Well, connect we did, albeit only by a flurry of texts, on the last night of the trip.  I was so upset and nearly left to stay with her and look for a flight home after James went nutty on me for taking too long in the bathroom at a casino.   Yes, you are reading that correctly. Somehow my taking too long in the bathroom translated to me doing something suspicious on my phone with the implication being I had gone to the bathroom to text someone else.  I wasn’t gone any longer than usual and was not texting.  I was peeing for chrissakes!

I was still more of the old Jenny then as it was so early in our relationship (my sweet noggin had not yet been eroded) and was able to call him out about his behavior.  I told him that I would never cheat on him, that he was treating me poorly and that I would never treat him the way he was treating me.  I started to cry.  And instead of just talking through this or being gentle to me, he said I wanted attention, was being dramatic and that he wasn’t going to speak to me. We walked back to the hotel and I cried myself to sleep.

Sometime during the night I woke up and couldn’t fall back asleep.  We were staying in a suite so there was a full couch in the next room.  I took a blanket and my phone and surfed on Pinterest and Facebook.  (This was before I learned to completely stay off all social media and my phone in general.)  James got up an hour or so later to go to the bathroom, saw me on my phone, shook his head and walked back to the bedroom.

I followed him, laid down next to him and tried to put my arm around him.  He took my arm and threw it back to my side.  He said I should just go text whoever I was texting before.  Which again, I was not!   We ended up leaving the next day with him barely speaking to me.  When we got back to Chicago?  He was his delightful self again and acted as if nothing at all had ever happened.

This acting as if nothing had happened would be an ongoing theme in our relationship.  It caused me to be very confused about what was happening and if I was misunderstanding what had actually occurred.  This is called gaslighting.  Yep, it’s a thing.  Gaslighting is an insidious form of emotional abuse where the abuser manipulates situations repeatedly to trick the victim into distrusting his or her own memory and perceptions.  It is also classic sociopath behavior and worked well in destroying my ability to trust my instincts.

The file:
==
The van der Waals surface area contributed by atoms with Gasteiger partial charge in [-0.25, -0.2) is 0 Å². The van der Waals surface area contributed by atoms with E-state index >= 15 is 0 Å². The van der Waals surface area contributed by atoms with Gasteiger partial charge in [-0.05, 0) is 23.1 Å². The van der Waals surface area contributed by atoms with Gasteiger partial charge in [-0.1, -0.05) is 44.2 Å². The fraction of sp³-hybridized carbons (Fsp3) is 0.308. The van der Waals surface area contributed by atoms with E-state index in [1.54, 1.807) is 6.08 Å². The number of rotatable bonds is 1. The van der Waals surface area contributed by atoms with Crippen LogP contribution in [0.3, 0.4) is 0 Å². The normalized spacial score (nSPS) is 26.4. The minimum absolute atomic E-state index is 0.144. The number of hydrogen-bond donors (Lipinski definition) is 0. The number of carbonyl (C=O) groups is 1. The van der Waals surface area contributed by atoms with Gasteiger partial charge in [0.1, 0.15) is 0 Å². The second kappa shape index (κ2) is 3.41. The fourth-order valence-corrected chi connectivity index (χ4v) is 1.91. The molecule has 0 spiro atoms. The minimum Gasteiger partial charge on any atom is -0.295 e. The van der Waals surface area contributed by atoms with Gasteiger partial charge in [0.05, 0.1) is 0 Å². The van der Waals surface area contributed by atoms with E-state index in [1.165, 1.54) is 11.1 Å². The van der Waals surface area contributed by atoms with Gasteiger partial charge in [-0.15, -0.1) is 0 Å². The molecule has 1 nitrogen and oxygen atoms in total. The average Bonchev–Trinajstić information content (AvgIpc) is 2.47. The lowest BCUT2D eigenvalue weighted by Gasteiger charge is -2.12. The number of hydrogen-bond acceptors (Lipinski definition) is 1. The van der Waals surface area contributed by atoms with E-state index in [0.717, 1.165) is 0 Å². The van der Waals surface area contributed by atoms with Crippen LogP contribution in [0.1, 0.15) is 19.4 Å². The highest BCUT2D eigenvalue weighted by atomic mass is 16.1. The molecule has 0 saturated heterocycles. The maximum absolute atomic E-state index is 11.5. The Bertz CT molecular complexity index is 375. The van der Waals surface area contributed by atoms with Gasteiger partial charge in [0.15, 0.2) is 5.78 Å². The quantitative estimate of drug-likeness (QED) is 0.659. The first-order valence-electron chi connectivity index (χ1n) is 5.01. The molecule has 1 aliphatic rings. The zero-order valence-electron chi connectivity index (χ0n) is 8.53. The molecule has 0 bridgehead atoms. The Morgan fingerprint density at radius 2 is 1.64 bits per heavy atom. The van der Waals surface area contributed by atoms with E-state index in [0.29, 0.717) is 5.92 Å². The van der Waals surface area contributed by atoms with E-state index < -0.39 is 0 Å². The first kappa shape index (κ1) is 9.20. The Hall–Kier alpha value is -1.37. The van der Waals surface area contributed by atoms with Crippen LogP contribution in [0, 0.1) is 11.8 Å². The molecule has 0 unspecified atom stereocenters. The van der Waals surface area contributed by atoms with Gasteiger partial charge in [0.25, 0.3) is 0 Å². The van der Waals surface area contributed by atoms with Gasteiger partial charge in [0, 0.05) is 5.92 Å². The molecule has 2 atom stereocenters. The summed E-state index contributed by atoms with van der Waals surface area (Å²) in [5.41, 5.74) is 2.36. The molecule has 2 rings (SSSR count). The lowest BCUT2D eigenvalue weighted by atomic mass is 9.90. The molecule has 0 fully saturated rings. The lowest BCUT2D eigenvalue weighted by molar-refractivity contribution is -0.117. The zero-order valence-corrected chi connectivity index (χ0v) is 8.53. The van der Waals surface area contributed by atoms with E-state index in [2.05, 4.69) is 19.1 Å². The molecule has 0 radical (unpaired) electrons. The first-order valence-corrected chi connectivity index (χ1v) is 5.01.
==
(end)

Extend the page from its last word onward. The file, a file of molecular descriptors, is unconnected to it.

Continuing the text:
Something I want to clarify for anyone who is thinking, “he sounds like an asshole but being an asshole does not an abuser make.”  Yes, James was/is an asshole.  But he is also an abuser and this is why.  Anyone can have moments (myself absolutely included) where they are off, say something they regret or are unkind.  The difference is that with abuse, there is a PATTERN OR BEHAVIOR meant to control, manipulate or cause fear, obligation or guilt.  And that is a big damn difference. It’s this pattern that became the cycle of abuse I endured for months longer than I ever should have.


If You Are Scared

I talked a little bit about being scared yesterday.  If you are reading this and are scared, even just a little scared, I urge you to seek help right now.  Do not discount your fear.  It is so common for those of us who have been abused to lose our ability to trust our instincts. This is absolutely intentional on the part of our abusers.  But that fear?  It means something.  It is your brain fighting for you and trying so hard to keep you safe.

Leaving an abuser can be dangerous.  As much as I’d like to share with you the safety plan I used to extract myself from James, I don’t think it’s the best idea.  The dynamic of what I was experiencing is not going to be the same for you.  I want you to feel safe and BE safe.


Nationally, these are two resources for you that are available 24/7:

Genesis Women’s Shelter